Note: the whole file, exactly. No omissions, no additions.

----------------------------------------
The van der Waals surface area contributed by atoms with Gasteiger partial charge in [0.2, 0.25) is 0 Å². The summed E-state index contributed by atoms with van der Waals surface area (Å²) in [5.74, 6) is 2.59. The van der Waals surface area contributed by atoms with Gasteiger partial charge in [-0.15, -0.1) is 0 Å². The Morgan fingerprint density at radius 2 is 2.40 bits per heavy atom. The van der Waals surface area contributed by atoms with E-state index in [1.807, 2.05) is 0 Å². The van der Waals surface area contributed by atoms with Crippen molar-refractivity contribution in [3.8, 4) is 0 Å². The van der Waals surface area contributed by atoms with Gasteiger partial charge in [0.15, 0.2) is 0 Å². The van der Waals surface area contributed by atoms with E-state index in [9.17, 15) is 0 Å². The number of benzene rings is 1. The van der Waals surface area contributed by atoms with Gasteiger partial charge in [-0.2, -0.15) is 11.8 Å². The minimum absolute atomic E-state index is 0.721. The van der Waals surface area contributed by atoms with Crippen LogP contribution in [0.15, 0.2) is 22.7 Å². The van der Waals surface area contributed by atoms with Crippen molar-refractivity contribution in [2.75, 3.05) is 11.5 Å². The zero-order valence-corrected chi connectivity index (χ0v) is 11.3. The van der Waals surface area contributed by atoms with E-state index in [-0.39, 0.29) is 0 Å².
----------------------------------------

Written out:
The van der Waals surface area contributed by atoms with Gasteiger partial charge in [0.2, 0.25) is 0 Å². The summed E-state index contributed by atoms with van der Waals surface area (Å²) in [5.74, 6) is 2.59. The van der Waals surface area contributed by atoms with Gasteiger partial charge in [-0.15, -0.1) is 0 Å². The Morgan fingerprint density at radius 2 is 2.40 bits per heavy atom. The van der Waals surface area contributed by atoms with E-state index in [1.807, 2.05) is 0 Å². The van der Waals surface area contributed by atoms with Crippen molar-refractivity contribution in [3.8, 4) is 0 Å². The van der Waals surface area contributed by atoms with Gasteiger partial charge in [0.15, 0.2) is 0 Å². The van der Waals surface area contributed by atoms with E-state index in [9.17, 15) is 0 Å². The number of benzene rings is 1. The van der Waals surface area contributed by atoms with Gasteiger partial charge in [-0.2, -0.15) is 11.8 Å². The minimum absolute atomic E-state index is 0.721. The van der Waals surface area contributed by atoms with Crippen LogP contribution in [0.15, 0.2) is 22.7 Å². The van der Waals surface area contributed by atoms with Crippen molar-refractivity contribution in [2.75, 3.05) is 11.5 Å². The zero-order valence-corrected chi connectivity index (χ0v) is 11.3. The van der Waals surface area contributed by atoms with E-state index in [-0.39, 0.29) is 0 Å².